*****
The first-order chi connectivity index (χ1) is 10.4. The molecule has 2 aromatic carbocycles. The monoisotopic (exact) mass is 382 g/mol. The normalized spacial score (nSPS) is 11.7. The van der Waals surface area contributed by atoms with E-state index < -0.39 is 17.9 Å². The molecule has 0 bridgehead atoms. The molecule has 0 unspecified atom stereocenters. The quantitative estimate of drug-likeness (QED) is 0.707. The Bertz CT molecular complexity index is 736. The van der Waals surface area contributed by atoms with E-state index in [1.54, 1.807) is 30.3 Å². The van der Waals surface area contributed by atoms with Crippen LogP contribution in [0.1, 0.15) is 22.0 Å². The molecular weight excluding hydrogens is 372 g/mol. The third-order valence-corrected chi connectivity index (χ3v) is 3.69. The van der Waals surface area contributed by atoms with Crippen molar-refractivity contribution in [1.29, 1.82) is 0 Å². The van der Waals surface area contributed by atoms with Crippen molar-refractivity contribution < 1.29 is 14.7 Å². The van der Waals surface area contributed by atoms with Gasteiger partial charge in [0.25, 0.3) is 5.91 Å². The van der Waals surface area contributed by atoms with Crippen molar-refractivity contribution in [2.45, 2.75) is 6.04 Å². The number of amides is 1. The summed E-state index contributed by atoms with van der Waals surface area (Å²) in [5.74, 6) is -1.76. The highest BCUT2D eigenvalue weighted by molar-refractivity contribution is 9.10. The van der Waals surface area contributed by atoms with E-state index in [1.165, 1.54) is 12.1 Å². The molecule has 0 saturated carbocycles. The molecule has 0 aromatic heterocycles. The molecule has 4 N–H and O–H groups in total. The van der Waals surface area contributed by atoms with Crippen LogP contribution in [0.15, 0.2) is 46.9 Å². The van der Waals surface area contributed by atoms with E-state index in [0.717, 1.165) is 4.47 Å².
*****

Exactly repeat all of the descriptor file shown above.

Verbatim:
The first-order chi connectivity index (χ1) is 10.4. The molecule has 2 aromatic carbocycles. The monoisotopic (exact) mass is 382 g/mol. The normalized spacial score (nSPS) is 11.7. The van der Waals surface area contributed by atoms with E-state index < -0.39 is 17.9 Å². The molecule has 0 bridgehead atoms. The molecule has 0 unspecified atom stereocenters. The quantitative estimate of drug-likeness (QED) is 0.707. The Bertz CT molecular complexity index is 736. The van der Waals surface area contributed by atoms with E-state index in [1.54, 1.807) is 30.3 Å². The van der Waals surface area contributed by atoms with Crippen LogP contribution in [0.1, 0.15) is 22.0 Å². The molecular weight excluding hydrogens is 372 g/mol. The third-order valence-corrected chi connectivity index (χ3v) is 3.69. The van der Waals surface area contributed by atoms with Crippen molar-refractivity contribution in [1.29, 1.82) is 0 Å². The van der Waals surface area contributed by atoms with Crippen molar-refractivity contribution < 1.29 is 14.7 Å². The van der Waals surface area contributed by atoms with Gasteiger partial charge in [0.25, 0.3) is 5.91 Å². The van der Waals surface area contributed by atoms with Crippen molar-refractivity contribution in [2.45, 2.75) is 6.04 Å². The number of amides is 1. The summed E-state index contributed by atoms with van der Waals surface area (Å²) in [5.74, 6) is -1.76. The highest BCUT2D eigenvalue weighted by molar-refractivity contribution is 9.10. The van der Waals surface area contributed by atoms with E-state index in [1.165, 1.54) is 12.1 Å². The molecule has 0 saturated carbocycles. The molecule has 0 aromatic heterocycles. The molecule has 4 N–H and O–H groups in total. The van der Waals surface area contributed by atoms with Crippen LogP contribution in [0.15, 0.2) is 46.9 Å². The van der Waals surface area contributed by atoms with E-state index in [0.717, 1.165) is 4.47 Å².